Able to Leap Tall Russians
Look, up in the sky! It’s a bird! It’s a plane! No, it’s Mikheil Saakashvili!
In Russia, when thousands want to march against the president, their leaders don’t even make it to the meeting place. Vladimir Putin has them arrested before they ever get there, and then his stormtroopers crush the rank and file, as they did just last weekend in Vladivostok. Once, Putin went so far as to draft Oleg Kozlovsky, one of the lead organizers, into the armed forces in order to block his participation. Over and over, those who most staunchly criticize the Moscow Kremlin (from Starovoitova and Politkovskaya to Litvinenko and Markelov) have been brutally shot and killed. There is not even one such instance under Saakashviili, who has no connection to the secret police where Putin spent his entire career.
In Georgia, by contrast, they simply march, and live to tell the tale. Saakashvili’s only response is to call elections — real elections, with opposition candidates supported aggressively by Russia — and win them over and over, exposing Russian power as inherently laughable. No wonder Putin hates this heroic Georgian patriot so much.
In Russia, the economy is in freefall, shrinking at least 7% in the first quarter of this year. Georgia, by contrast, expects 3-4% economic growth this year, up from 2% growth last year under Saaksashvili’s leadership. Russia did better than Georgia in 2008 but Georgia, of course, didn’t have to overcome the obstacle of being invaded by a country ten times its size and having a huge part of its territory lopped off, as Georgia did, and Georgia doesn’t have any of the fossil fuel wealth by which Russia is blessed. What would have become of the Russian economy last year if, in addition to all the other horror, it had been invaded by China? We don’t dare imagine. In 2007, Georigan ecnomic growth was an amazing 12%. One could almost think that the Kremlin decided to attack because it was the only way it could think of to stop Saakashvili’s economic juggernaut.
When protesters marched against Saakashvili on Thursday and Friday last week, their turnout fell by more than 50% on the second day compared to the first. In other words, their fervor (promoted mostly by funding from Russia) could not be sustained. Unlike Putin, Saakashvili did not panic even though, also unlike Putin, his country has actually been invaded recently by an aggressive and much larger foreign power. Saaskashvili did not even make a show of force to reign in the protesters.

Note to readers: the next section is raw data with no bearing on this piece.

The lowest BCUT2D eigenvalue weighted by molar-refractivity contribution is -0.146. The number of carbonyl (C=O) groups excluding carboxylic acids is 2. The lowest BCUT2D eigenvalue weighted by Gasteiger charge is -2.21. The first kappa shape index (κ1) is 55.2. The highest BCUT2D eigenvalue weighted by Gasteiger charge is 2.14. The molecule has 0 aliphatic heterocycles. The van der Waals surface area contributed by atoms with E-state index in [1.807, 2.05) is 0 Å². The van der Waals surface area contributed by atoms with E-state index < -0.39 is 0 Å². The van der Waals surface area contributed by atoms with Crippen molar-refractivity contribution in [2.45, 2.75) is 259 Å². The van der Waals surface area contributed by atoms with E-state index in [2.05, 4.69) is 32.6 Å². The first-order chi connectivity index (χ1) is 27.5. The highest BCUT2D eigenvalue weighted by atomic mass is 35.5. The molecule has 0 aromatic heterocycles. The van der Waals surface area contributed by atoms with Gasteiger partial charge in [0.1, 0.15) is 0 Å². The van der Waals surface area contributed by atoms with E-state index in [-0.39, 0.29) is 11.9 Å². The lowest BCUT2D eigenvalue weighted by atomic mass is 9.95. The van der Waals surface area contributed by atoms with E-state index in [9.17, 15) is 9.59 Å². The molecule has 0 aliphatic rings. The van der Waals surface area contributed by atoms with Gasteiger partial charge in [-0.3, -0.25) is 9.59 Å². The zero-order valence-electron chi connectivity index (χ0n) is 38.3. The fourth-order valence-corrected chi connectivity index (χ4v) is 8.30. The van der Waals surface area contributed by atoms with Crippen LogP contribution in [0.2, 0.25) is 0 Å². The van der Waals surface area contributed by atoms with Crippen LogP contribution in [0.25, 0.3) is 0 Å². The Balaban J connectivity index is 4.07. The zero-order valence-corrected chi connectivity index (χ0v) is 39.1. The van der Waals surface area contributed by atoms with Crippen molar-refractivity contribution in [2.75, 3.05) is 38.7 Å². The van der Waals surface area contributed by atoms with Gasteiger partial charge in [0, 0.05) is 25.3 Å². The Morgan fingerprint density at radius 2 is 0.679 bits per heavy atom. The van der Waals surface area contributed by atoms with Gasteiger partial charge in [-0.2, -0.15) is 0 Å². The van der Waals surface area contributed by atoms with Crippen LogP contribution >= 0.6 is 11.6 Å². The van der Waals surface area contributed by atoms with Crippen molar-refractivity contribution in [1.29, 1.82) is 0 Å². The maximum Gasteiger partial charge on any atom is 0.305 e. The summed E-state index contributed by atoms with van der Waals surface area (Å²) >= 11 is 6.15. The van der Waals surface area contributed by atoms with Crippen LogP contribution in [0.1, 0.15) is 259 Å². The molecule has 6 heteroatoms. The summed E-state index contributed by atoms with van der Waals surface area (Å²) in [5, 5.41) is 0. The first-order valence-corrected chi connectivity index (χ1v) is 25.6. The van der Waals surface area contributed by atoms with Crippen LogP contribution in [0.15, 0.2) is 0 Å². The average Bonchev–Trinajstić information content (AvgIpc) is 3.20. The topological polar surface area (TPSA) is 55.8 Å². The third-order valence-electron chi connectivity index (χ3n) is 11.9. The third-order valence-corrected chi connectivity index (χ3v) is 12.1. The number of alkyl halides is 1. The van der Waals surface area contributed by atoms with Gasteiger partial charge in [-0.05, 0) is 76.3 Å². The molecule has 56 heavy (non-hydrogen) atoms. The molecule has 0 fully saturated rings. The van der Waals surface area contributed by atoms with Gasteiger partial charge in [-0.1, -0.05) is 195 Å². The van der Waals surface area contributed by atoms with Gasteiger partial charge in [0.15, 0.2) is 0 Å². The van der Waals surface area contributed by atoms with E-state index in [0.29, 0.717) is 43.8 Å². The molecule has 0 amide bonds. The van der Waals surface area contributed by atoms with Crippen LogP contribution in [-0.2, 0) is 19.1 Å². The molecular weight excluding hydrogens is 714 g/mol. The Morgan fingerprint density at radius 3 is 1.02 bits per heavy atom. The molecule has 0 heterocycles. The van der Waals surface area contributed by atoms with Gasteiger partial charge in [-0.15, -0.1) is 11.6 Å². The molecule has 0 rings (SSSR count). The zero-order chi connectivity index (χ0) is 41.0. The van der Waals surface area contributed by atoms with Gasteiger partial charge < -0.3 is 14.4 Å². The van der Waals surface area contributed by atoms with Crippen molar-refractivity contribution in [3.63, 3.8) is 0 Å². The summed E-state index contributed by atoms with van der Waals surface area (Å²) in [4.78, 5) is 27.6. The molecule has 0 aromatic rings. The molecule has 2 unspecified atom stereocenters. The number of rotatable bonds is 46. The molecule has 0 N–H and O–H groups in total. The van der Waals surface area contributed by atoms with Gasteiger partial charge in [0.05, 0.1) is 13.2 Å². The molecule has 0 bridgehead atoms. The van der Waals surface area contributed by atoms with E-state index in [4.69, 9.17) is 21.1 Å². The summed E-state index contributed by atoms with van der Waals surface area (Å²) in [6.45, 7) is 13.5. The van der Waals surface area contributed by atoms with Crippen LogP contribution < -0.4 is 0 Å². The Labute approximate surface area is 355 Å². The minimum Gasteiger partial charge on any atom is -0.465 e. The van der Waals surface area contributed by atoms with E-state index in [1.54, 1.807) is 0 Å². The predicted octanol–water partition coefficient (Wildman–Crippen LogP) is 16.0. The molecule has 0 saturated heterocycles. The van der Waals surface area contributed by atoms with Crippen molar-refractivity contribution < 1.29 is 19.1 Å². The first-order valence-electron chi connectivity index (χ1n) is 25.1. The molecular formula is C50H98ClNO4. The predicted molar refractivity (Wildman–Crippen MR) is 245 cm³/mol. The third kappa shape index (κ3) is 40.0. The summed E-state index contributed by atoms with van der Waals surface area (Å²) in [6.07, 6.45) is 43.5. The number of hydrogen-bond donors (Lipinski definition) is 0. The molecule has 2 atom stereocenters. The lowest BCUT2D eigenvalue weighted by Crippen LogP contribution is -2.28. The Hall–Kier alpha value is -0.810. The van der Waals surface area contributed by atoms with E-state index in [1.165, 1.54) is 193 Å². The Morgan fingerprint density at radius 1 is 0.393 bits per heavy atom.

They simply marched as they liked, and Saakashivli rejected their ridiculous calls for his resignation. Polls are clear: Georgians overwhelmingly support their president, and want him to stay. Despite Russian aggression, Georgia remains a real democracy with legimitimate elections and real opposition parties. It’s democracy isn’t perfect, of course (neither is America’s), but unlike Russia the country is goverrned by a leader with no ties to the secret police who was educated in the United States and who has the confidence that real legitimacy brings.
Saakashvili made it clear: “By demonstrating peacefully — by the complete and total lack of violence, by ensuring the right to free movement and freedom of assembly — we proved the maturity of our state. There have been some who have been saying for so many months that Georgia would go to hell yesterday, that so many of you came to witness it. And you witnessed a normal country.”
Indeed, yes. “Mature” is the word. And by contrast to this great statesman, Vladimir Putin — who has never faced the sort of adversity Saakashvili brilliantly did last August — looks like a little boy. Or perhaps a better word would be “punk” or “thug” — someone who can only “win” an argument or “solve” a problem by using crude violence.
Today’s issue carries an interview with President Saakashvili from Newsweek magazine. In it, Saakashvili asks for more and better Western assistance as he wages his battle for the life of his country to avoid becoming the first in a line of falling neo-Soviet dominos. It’s time the naive and disappointing Obama adminsitration started listening. Obama’s conciliatory attitude towards Russia may well be understood as weakness by the Kremlin, even as an open invitation to move militarily against Georgia this spring. If Russia annexes Georgia on Obama’s watch, his presidency will never live it down.